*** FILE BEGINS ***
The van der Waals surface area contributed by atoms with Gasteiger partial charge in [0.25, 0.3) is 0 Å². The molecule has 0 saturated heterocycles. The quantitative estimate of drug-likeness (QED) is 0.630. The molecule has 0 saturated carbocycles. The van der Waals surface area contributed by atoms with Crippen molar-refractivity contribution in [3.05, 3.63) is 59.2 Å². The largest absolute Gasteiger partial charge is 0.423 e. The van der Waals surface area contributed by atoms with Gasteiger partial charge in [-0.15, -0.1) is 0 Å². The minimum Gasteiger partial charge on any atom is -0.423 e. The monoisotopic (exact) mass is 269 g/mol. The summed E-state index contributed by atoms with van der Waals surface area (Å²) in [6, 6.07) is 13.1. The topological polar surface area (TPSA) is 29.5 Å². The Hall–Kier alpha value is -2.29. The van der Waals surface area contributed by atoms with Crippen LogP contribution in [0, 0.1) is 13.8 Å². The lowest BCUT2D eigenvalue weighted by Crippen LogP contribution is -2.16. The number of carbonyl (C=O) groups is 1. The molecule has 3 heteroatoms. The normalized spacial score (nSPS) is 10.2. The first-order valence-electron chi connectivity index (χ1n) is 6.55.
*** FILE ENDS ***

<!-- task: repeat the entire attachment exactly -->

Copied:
The van der Waals surface area contributed by atoms with Gasteiger partial charge in [0.25, 0.3) is 0 Å². The molecule has 0 saturated heterocycles. The quantitative estimate of drug-likeness (QED) is 0.630. The molecule has 0 saturated carbocycles. The van der Waals surface area contributed by atoms with Crippen molar-refractivity contribution in [3.05, 3.63) is 59.2 Å². The largest absolute Gasteiger partial charge is 0.423 e. The van der Waals surface area contributed by atoms with Gasteiger partial charge in [-0.15, -0.1) is 0 Å². The minimum Gasteiger partial charge on any atom is -0.423 e. The monoisotopic (exact) mass is 269 g/mol. The summed E-state index contributed by atoms with van der Waals surface area (Å²) in [6, 6.07) is 13.1. The topological polar surface area (TPSA) is 29.5 Å². The Hall–Kier alpha value is -2.29. The van der Waals surface area contributed by atoms with Crippen LogP contribution in [0, 0.1) is 13.8 Å². The lowest BCUT2D eigenvalue weighted by Crippen LogP contribution is -2.16. The number of carbonyl (C=O) groups is 1. The molecule has 3 heteroatoms. The normalized spacial score (nSPS) is 10.2. The first-order valence-electron chi connectivity index (χ1n) is 6.55.